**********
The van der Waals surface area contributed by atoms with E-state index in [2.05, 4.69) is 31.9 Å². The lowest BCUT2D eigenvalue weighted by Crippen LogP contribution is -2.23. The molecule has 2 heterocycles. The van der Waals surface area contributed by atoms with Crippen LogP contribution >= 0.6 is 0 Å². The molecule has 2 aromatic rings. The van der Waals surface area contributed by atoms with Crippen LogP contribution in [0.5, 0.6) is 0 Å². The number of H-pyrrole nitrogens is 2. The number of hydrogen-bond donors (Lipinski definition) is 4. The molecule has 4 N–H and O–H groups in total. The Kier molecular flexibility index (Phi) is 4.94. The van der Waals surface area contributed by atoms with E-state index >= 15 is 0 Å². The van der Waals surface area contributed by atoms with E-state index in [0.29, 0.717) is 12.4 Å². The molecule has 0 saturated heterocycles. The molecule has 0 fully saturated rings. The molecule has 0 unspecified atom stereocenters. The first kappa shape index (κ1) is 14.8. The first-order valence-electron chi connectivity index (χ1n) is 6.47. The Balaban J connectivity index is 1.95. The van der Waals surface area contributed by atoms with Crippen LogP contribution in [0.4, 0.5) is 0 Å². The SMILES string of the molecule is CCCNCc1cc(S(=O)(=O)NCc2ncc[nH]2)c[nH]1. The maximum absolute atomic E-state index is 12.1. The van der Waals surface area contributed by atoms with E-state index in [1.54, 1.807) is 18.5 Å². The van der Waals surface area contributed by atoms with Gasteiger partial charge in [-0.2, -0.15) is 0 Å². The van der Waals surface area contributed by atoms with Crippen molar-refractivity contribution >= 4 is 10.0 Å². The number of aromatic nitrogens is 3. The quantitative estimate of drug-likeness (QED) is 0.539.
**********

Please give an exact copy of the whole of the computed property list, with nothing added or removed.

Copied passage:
The van der Waals surface area contributed by atoms with E-state index in [2.05, 4.69) is 31.9 Å². The lowest BCUT2D eigenvalue weighted by Crippen LogP contribution is -2.23. The molecule has 2 heterocycles. The van der Waals surface area contributed by atoms with Crippen LogP contribution >= 0.6 is 0 Å². The molecule has 2 aromatic rings. The van der Waals surface area contributed by atoms with Crippen LogP contribution in [0.5, 0.6) is 0 Å². The number of H-pyrrole nitrogens is 2. The number of hydrogen-bond donors (Lipinski definition) is 4. The molecule has 4 N–H and O–H groups in total. The Kier molecular flexibility index (Phi) is 4.94. The van der Waals surface area contributed by atoms with E-state index >= 15 is 0 Å². The van der Waals surface area contributed by atoms with E-state index in [0.29, 0.717) is 12.4 Å². The molecule has 0 saturated heterocycles. The molecule has 0 fully saturated rings. The molecule has 0 unspecified atom stereocenters. The first kappa shape index (κ1) is 14.8. The first-order valence-electron chi connectivity index (χ1n) is 6.47. The Balaban J connectivity index is 1.95. The van der Waals surface area contributed by atoms with Crippen LogP contribution in [0.4, 0.5) is 0 Å². The SMILES string of the molecule is CCCNCc1cc(S(=O)(=O)NCc2ncc[nH]2)c[nH]1. The maximum absolute atomic E-state index is 12.1. The van der Waals surface area contributed by atoms with E-state index in [1.54, 1.807) is 18.5 Å². The van der Waals surface area contributed by atoms with Gasteiger partial charge in [-0.2, -0.15) is 0 Å². The van der Waals surface area contributed by atoms with Crippen molar-refractivity contribution >= 4 is 10.0 Å². The number of aromatic nitrogens is 3. The quantitative estimate of drug-likeness (QED) is 0.539.